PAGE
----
Knowing what to do in a given situation means not only developing through experience but also becoming more of a student of the game in terms of pre-snap reads. This aspect of the game has become a focus of Hall's for over the past year. Now when the senior signal-caller steps up to the line of scrimmage, his confidence and understanding of what needs to be done to attack a defense is clearer and more visible.

"I spent a lot more time this year studying film and explaining things to help our receivers understand defense, understand why they are running a certain route and to understand why we are running a specific play," Hall said. "I think they have responded really well and have confidence in me to get us in the right play, so now I just have to do my best to make sure that we are doing that. I've really concentrated on my pre-snap reads and making sure that we got the guys in the right play today."

Hall's position coach, Coach Doman, is not only a competitive coach, but was also a former NFL player for the San Francisco 49ers. Hall has drawn from his vast understanding of the game, and his relationship with Doman has paid dividends on the field.

But Hall's training and influences don't just stop with his position coach. Former BYU Heisman winner and NFL quarterback Ty Detmer is becoming more involved with the quarterbacks.

"Talking with guys and learning from other quarterbacks that had played here, as well as Coach Doman, has really helped me grow," Hall said. "Ty Detmer was here yesterday and conducted one of our meetings. He just said, ‘You know, it shouldn't matter who you play and it shouldn't matter what guys you have out there. All that matters is the quarterback getting his guys to believe in him, and getting those guys to think we're here and we're going to play our best and execute right.' That's what our guys did today and it was awesome."

Detmer totaled 14 seasons in the NFL as both a player and a mentor to players such as Tim Couch, Michael Vick and Matt Schaub.

"I mean, it's awesome and I love Ty Detmer," Hall said. "He's just a normal guy when he's in there and when he talks, but he is just so smart about the game. He came in and we watched a little Oklahoma film and he gave us some pointers and a few things to watch for. He's just a great guy to look up to and someone I really try and model my game after."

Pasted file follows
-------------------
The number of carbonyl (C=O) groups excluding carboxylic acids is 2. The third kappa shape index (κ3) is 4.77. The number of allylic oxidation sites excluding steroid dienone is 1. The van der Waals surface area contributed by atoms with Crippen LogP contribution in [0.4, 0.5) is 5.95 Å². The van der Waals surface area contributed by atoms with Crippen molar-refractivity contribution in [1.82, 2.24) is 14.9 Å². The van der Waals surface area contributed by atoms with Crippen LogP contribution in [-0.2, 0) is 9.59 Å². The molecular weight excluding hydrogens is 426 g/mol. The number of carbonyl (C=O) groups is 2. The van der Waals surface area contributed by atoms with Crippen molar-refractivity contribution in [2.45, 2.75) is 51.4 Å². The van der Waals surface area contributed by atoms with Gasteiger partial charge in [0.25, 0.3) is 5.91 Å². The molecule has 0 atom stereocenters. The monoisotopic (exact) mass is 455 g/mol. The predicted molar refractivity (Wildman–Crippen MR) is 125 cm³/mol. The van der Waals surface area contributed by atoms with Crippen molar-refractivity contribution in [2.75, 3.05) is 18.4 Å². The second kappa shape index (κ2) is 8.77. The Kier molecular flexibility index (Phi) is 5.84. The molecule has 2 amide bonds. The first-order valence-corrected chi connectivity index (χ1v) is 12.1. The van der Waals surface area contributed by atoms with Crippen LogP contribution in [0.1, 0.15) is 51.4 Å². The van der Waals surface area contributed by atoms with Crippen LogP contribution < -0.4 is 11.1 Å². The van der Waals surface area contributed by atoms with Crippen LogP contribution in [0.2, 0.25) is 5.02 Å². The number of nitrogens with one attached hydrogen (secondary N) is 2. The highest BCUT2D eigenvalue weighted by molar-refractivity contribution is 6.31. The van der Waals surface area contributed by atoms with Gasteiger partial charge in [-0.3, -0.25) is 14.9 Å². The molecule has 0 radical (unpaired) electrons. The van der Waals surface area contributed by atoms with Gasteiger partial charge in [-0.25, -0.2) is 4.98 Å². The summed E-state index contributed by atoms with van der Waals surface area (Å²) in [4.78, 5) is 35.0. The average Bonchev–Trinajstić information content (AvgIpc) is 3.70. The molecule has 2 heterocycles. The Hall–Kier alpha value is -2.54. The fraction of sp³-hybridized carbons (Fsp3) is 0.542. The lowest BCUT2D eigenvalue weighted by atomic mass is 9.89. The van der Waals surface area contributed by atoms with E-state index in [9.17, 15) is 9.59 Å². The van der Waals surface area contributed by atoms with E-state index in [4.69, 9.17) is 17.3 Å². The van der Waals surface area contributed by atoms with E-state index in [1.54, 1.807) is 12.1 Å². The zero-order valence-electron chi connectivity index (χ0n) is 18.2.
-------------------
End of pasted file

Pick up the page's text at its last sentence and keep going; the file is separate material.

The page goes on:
BYU is known among the college circles as "Quarterback U," and utilizing those former quarterbacks like Detmer that have knowledge of the game and NFL experience as a resource can only help. But the utilization of BYU's vast quarterback resources doesn't just stop there.

"Yeah, Ty is involved, and not just him but a lot of the old BYU quarterbacks," Hall said. "Ty is one guy who comes in and helps us with things, along with Steve Young [and] Robbie Bosco, and Gifford Nelson is another one, so all of these guys are getting more involved and it's great having those guys around and as a resource."

During Saturday's scrimmage, Hall put into practice what he was taught during the team meeting with Detmer. Part of that involved just being calm and letting his teammates know that he trusts them, "because if guys know that you believe in them and that you trust them, they're going to play hard for you."

"Today you saw Brett Thompson, Tucker Lamb, Braden Brown and Mike Muehlmann, who are guys normally running with the twos but were with me today and had a great day," said Hall. "Our two new offensive linemen were in there today and they did a great job, so it was comforting because it made my day easier."

In the audio interview below Coach Doman talks about the offense and Hall's performance and level of execution.